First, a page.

Electric Daisy Carnival coming to Joliet
By Bob Okon email@example.com May 7, 2013 10:36PM
Updated: June 9, 2013 6:46AM
The Electric Daisy Carnival is expected to bring about 30,000 fans of electronic dance music a day to Joliet over the Memorial Day weekend but should not be much more of a challenge to the city than a NASCAR race, the event organizer and city officials said Tuesday.
“Our fans may look different than NASCAR fans,” said Simon Rust Lamb, chief executive for Insomniac, which runs the Electric Daisy Carnival. “But people are here for a good time. ... I think you’ll be pleasantly surprised.”
The music carnival runs May 24-26 at Chicagoland Speedway. Joliet joins Las Vegas, New York and London as cities that are hosting Electric Daisy Carnivals this year.
Lamb on Tuesday gave the Joliet City Council a report on the scope of the carnival before the council approved a permit for the event, which will have 375 security guards present, an on-site urgent care center and lots of free water for patrons.
“We’ve been working for months on this plan with the Joliet Police Department. We take this very seriously,” Lamb said.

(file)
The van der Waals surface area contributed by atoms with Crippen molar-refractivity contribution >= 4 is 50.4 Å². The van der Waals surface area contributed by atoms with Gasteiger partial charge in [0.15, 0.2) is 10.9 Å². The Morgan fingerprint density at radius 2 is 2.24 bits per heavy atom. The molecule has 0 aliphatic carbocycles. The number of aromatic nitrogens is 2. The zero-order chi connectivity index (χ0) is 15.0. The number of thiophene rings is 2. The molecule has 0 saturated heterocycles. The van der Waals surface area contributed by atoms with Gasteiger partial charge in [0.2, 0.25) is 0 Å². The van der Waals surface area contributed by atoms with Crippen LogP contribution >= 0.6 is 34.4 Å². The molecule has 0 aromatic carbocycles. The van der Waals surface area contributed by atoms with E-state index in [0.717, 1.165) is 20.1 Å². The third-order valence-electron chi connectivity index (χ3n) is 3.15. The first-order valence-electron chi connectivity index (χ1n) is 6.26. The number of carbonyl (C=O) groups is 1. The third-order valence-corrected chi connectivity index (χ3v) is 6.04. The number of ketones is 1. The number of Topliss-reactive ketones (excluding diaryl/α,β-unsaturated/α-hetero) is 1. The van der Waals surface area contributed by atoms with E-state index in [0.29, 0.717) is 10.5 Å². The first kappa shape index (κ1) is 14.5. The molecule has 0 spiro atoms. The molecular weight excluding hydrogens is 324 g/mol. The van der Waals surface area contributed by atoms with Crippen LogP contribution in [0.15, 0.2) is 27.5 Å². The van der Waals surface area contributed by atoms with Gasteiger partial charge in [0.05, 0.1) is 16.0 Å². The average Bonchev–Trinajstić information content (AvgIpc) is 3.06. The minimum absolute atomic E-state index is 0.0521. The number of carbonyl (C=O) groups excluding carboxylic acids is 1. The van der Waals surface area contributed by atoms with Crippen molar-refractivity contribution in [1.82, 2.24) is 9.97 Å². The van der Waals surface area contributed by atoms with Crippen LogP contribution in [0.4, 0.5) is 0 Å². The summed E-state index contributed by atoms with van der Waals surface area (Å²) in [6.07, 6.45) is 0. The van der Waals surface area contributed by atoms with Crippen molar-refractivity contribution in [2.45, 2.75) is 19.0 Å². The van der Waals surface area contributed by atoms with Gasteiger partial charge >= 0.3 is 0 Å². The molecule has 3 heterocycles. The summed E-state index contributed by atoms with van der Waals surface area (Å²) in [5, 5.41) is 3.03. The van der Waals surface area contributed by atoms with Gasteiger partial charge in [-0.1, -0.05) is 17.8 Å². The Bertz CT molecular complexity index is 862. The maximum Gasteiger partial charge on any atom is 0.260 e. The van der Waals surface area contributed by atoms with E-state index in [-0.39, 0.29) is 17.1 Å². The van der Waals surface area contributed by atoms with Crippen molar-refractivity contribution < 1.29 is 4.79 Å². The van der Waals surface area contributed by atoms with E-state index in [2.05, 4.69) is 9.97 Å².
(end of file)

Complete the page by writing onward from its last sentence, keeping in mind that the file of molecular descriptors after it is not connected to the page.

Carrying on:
Joliet police and fire officials compared the event to a NASCAR weekend but said they will be deploying fewer off-duty personnel for Electric Daisy Carnival than they would on a race weekend.
“I’m real confident in this event,” Police Chief Mike Trafton said.
Trafton said he and other police officials have consulted with Las Vegas police about the big Electric Daisy Carnivals there that draw about 115,000 a day. He said Las Vegas police were “very complimentary” about the way the event is run.
“We copied their plan but on a smaller scale,” Trafton said. “We’ve handled crowds much bigger than this at Chicagoland Speedway.”
In other business Tuesday, the council agreed unanimously to move the time of its Monday workshop meetings from 3:30 p.m. to 5:30 p.m., a change aimed at making the meetings more accessible to working people.
Newly elected Councilman Jim McFarland proposed the change, saying that he had frequently heard complaints about the early meeting time during his campaign.
“The average Joliet resident is working at 3:30,” McFarland said.